This is not the first time on Open Enrollment that I have discussed my post-graduate school future.
In January, I was already feeling the pressure as demonstrated in my post, “So My Last Semester Lies Ahead, Then What?” My colleagues were feeling this, several of them scoring a job and putting the last moments of finishing school on hold since a career trumps all. But now with my graduation a bit less than a week away, I am evaluating all I have done as I worked on my Masters in New Arts Journalism from The School of the Art Institute of Chicago (SAIC).
On days I do not have class, I revise my resumes and my curriculum vitae. I like to think of the combination of my higher education and job experience as diverse, but in month three of a job hunt, I am considering why the application materials I spend entire days working on and sending fall on those proverbial deaf ears. It is disheartening, yes. But after the initial grief-coated haze of rejection cleared, I started to think objectively and pragmatically about how potential employers may be perceiving me.
Am I overqualified? Under-qualified? Is my education and experience so diverse that potential employers may be thinking that I lack focus? These are just a couple of the thoughts that occupy my mind when I consider my place in an already-difficult career field like the arts, often a tenuous place to be, but more so in an economy that continues to sink like stilettos in dewy lawns.
In my post from earlier this year, I discussed the importance of seeking out one’s Career Services office at his or her college or university for feedback about resumes, CV’s, and cover letters, as well as the creation of a professional website. With the website completed since my job hunt began months ago, and my resumes and CV’s reviewed and revised, it feels I am in a sensible and sturdy position as a job-seeker.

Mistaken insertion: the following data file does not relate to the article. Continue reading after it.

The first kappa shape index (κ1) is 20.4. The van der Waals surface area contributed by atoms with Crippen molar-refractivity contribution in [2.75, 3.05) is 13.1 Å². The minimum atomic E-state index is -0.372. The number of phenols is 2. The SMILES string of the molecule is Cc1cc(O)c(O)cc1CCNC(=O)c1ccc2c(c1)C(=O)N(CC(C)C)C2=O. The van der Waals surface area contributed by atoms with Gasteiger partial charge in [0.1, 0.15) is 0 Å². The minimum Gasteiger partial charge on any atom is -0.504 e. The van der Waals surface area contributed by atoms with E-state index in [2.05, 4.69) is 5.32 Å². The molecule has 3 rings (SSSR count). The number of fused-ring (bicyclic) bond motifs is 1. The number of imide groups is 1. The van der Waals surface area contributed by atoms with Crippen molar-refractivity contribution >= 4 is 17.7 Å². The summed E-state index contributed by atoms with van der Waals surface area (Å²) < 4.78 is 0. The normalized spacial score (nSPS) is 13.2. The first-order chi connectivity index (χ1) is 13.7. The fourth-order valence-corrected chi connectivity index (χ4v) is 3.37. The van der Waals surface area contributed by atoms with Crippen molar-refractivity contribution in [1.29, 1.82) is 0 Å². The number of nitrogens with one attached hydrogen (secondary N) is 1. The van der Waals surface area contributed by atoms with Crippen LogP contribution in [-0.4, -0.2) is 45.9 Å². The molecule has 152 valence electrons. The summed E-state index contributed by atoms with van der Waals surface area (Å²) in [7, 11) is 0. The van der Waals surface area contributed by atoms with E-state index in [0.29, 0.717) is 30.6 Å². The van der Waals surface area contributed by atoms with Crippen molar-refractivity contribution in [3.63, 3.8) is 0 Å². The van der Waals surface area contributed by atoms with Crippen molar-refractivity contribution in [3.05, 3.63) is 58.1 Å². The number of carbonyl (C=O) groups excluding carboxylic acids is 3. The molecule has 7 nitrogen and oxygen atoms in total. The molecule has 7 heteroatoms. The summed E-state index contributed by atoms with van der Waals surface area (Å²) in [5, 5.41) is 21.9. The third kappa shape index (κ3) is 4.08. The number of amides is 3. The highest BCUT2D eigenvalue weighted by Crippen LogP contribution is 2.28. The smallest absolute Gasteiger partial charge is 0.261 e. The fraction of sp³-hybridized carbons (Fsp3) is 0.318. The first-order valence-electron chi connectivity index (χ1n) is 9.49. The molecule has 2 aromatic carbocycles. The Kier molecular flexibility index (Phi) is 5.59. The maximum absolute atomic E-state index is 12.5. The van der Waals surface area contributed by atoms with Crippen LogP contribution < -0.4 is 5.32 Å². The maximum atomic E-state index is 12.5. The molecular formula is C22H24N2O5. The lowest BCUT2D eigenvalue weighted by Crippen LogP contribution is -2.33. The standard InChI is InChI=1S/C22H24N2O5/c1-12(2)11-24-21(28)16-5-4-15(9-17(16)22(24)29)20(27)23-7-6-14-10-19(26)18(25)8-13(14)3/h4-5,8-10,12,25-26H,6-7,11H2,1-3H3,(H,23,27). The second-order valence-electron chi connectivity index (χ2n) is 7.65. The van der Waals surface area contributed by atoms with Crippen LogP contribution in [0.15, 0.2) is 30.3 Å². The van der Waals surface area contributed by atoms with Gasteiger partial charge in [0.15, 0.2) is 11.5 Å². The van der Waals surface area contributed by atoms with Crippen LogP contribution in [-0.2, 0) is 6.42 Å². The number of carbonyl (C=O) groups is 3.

But pragmatic thinking aside, there is also the reignited passions and drive that graduate school facilitates.
In addition to many hours of freelance writing gigs, both paid and unpaid, as well as internships in museums and my day to day graduate work, I have retained and nurtured a love for art and its connection with education. My current internship at The Art Institute of Chicago in Family Programs has made me feel this fully again, leading me to wholly believe in the importance of Cooperative Education internships while one is a student.
Yesterday, I hosted a pop-up program for kids and their families. I was able to draw in twenty participants and the program, “Fantasy Animal Collages” was a resounding success and gave me the B-12 shot that I needed after these silent months of job applications. This is a concrete, tangible success I may now discuss in arts education-related cover letters.
The moral of my story is this: these concrete examples, documented with images and examples of an internship experience, as well as relevant extracurricular experience, demonstrates an inherent drive, passion, and love for art. I can’t imagine like-minded ears falling deaf to that.